1. Two of Haruf’s previous novels set in Holt, Plainsong and Eventide, followed the same groups of characters, but Benediction mentions them only in passing. Have you read those two novels? Do you think reading them would increase your enjoyment of Benediction?
2. The book’s epigraph is a definition of the word “benediction”: “the utterance of a blessing, an invocation of blessedness.” Why is it an appropriate title for this novel?
3. Discuss the character called Dad. Why do you think Haruf gave him that name? What does it signify?
4. What do we learn about Dad from the episode with Clayton? Why does Dad hallucinate a visit from Clayton’s wife?
5. There are many parental relationships in the novel: Dad and Mary and Lorraine, Willa and Alene, Lyle and John Wesley, for example. What makes some stronger than others?
6. Alice has many substitute mothers. Why do so many of the women want to take care of her? Who does she seem to respond to best?
7. One parental relationship in particular haunts the story: Dad and Frank. How does Dad feel about Frank at the end?
8. On page 43, Lyle counsels a couple who want to get married: “Love is the most important part of life, isn’t it. If you have love you can live in this world in a true way and if you love each other you can see past everything and accept what you don’t understand and forgive what you don’t know or don’t like.” How does this relate to his own life?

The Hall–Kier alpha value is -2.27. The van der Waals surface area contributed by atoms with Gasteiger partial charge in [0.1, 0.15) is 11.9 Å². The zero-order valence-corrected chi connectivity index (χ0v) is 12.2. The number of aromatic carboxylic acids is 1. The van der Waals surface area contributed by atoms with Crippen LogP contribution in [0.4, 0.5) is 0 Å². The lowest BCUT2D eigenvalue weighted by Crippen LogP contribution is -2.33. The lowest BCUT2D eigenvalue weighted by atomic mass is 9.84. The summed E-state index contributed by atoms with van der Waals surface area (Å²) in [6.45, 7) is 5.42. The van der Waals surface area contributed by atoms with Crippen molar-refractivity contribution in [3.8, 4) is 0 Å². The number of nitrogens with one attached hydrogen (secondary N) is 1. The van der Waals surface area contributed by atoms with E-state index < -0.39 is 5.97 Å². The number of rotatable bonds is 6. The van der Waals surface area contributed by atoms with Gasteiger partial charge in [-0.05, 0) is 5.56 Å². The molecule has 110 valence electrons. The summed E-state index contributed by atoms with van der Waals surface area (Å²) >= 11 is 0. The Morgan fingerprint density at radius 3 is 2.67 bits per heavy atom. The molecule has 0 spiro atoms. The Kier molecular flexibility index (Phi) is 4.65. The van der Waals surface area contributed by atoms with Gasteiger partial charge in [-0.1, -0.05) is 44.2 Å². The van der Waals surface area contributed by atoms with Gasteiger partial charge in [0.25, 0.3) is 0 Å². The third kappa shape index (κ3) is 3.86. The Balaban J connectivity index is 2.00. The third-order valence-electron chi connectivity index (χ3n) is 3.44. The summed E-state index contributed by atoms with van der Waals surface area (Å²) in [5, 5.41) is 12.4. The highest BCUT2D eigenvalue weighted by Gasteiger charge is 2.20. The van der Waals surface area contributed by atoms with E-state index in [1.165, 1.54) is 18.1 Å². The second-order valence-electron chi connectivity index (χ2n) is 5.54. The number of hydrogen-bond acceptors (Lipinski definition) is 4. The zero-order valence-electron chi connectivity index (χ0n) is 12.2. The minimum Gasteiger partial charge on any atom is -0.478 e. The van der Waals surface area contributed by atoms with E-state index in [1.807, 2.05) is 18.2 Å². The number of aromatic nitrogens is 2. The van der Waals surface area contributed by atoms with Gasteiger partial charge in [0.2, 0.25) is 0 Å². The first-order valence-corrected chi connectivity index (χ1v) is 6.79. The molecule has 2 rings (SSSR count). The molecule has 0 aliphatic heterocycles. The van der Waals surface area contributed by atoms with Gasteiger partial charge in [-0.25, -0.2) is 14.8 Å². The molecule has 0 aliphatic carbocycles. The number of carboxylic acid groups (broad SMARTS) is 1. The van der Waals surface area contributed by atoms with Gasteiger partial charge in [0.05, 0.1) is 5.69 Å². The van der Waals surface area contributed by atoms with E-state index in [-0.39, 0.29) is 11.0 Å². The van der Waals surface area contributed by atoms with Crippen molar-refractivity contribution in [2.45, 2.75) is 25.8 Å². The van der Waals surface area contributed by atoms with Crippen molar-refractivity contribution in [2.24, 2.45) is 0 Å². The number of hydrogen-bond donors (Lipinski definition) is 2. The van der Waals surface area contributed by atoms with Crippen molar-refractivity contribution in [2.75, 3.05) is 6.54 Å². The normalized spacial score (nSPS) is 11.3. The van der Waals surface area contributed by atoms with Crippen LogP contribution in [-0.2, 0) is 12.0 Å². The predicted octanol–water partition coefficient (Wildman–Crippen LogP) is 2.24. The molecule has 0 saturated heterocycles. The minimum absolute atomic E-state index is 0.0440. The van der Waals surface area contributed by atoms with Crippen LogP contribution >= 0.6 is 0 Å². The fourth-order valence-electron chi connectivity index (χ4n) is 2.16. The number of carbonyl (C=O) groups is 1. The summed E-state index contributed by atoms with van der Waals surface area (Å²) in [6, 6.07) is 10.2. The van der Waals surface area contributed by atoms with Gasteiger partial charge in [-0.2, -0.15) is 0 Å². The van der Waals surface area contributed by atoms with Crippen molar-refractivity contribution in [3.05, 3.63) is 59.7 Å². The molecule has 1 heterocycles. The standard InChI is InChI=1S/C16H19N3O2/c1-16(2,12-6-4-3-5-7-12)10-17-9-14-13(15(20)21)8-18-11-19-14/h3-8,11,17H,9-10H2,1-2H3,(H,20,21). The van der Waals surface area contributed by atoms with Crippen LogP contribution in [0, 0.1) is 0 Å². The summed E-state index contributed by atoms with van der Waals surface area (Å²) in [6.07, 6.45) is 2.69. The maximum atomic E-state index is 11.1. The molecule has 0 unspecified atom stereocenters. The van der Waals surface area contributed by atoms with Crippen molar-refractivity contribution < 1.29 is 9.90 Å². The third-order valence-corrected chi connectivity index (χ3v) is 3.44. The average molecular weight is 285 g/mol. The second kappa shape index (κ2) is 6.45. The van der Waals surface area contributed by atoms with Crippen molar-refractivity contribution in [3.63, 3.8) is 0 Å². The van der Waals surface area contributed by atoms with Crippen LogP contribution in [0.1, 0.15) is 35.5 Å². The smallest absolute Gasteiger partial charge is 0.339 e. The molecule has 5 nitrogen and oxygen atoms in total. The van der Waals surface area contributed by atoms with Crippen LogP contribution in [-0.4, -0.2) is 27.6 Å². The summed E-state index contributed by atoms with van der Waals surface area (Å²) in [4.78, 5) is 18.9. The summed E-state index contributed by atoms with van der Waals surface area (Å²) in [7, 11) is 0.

9. Why is Lyle’s sermon so inflammatory? What point is Haruf making about religion?
10. When Lyle goes out walking at night, he says he’s in search of “the precious ordinary.” (Page 162) What does he mean by that?
11. After Mary goes to Denver in search of Frank, she’s treated kindly by several strangers. What does this tell us about Mary, or about city life?
12. Lorraine has lost a child and is in an unfulfilling relationship. Do you think she’ll be happy to move back to Holt and take over Dad’s store? How do you imagine that will go?
13. Change is a theme that runs through the novel—fast change, slow change, changes in small-town living, changes in religion, changes in characters’ relationships. What larger point is Haruf making?
14. Why does John Wesley attempt suicide? Why doesn’t he go through with it?
15. What does Dad learn from the “visits” by his parents and Frank? Does Dad have regrets about his life?
16. Reread the closing paragraphs of the book. Why does Haruf end the novel this way?
17. Haruf’s language and punctuation are so plain, the writing is nearly austere. How does its simplicity contribute to the mood of the story?
18. In an interview in Publishers Weekly about Benediction, Haruf said: “In some ways, what happens in Holt happens in Denver, in Minneapolis, everywhere. Death is a fact of life, no matter where you live. Taking care of the dying is a necessity everywhere. Those are not conditions exclusive to small towns.” Did he succeed in making his story feel universal?